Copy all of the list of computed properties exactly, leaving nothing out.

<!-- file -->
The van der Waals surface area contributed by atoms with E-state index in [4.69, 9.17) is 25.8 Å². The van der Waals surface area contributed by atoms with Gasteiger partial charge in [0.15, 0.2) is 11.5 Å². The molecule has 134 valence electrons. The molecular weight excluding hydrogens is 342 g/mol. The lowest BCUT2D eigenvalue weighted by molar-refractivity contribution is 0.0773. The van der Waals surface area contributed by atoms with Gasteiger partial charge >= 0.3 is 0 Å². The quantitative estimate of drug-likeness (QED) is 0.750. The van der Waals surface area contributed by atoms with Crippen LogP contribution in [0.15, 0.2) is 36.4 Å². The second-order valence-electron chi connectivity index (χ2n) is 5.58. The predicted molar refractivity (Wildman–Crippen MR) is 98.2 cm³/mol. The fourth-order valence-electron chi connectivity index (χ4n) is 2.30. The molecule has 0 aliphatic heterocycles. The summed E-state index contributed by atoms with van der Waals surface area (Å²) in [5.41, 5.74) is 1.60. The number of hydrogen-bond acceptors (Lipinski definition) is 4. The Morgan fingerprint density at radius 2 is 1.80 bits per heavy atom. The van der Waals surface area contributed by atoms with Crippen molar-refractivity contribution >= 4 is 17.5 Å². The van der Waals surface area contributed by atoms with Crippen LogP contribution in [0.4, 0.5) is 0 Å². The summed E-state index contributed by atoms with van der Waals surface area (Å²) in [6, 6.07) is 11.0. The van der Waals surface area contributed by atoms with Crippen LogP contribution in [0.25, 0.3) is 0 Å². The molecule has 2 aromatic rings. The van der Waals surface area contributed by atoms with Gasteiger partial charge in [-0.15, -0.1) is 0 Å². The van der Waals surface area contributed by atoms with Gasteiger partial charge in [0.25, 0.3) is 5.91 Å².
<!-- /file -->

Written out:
The van der Waals surface area contributed by atoms with E-state index in [4.69, 9.17) is 25.8 Å². The van der Waals surface area contributed by atoms with Gasteiger partial charge in [0.15, 0.2) is 11.5 Å². The molecule has 134 valence electrons. The molecular weight excluding hydrogens is 342 g/mol. The lowest BCUT2D eigenvalue weighted by molar-refractivity contribution is 0.0773. The van der Waals surface area contributed by atoms with Gasteiger partial charge >= 0.3 is 0 Å². The quantitative estimate of drug-likeness (QED) is 0.750. The van der Waals surface area contributed by atoms with Crippen LogP contribution in [0.15, 0.2) is 36.4 Å². The second-order valence-electron chi connectivity index (χ2n) is 5.58. The predicted molar refractivity (Wildman–Crippen MR) is 98.2 cm³/mol. The fourth-order valence-electron chi connectivity index (χ4n) is 2.30. The molecule has 0 aliphatic heterocycles. The summed E-state index contributed by atoms with van der Waals surface area (Å²) in [5.41, 5.74) is 1.60. The number of hydrogen-bond acceptors (Lipinski definition) is 4. The Morgan fingerprint density at radius 2 is 1.80 bits per heavy atom. The van der Waals surface area contributed by atoms with Crippen molar-refractivity contribution >= 4 is 17.5 Å². The van der Waals surface area contributed by atoms with Crippen LogP contribution in [0.4, 0.5) is 0 Å². The summed E-state index contributed by atoms with van der Waals surface area (Å²) in [6, 6.07) is 11.0. The van der Waals surface area contributed by atoms with Crippen LogP contribution in [0.25, 0.3) is 0 Å². The molecule has 2 aromatic rings. The van der Waals surface area contributed by atoms with Gasteiger partial charge in [-0.15, -0.1) is 0 Å². The van der Waals surface area contributed by atoms with Gasteiger partial charge in [0.25, 0.3) is 5.91 Å².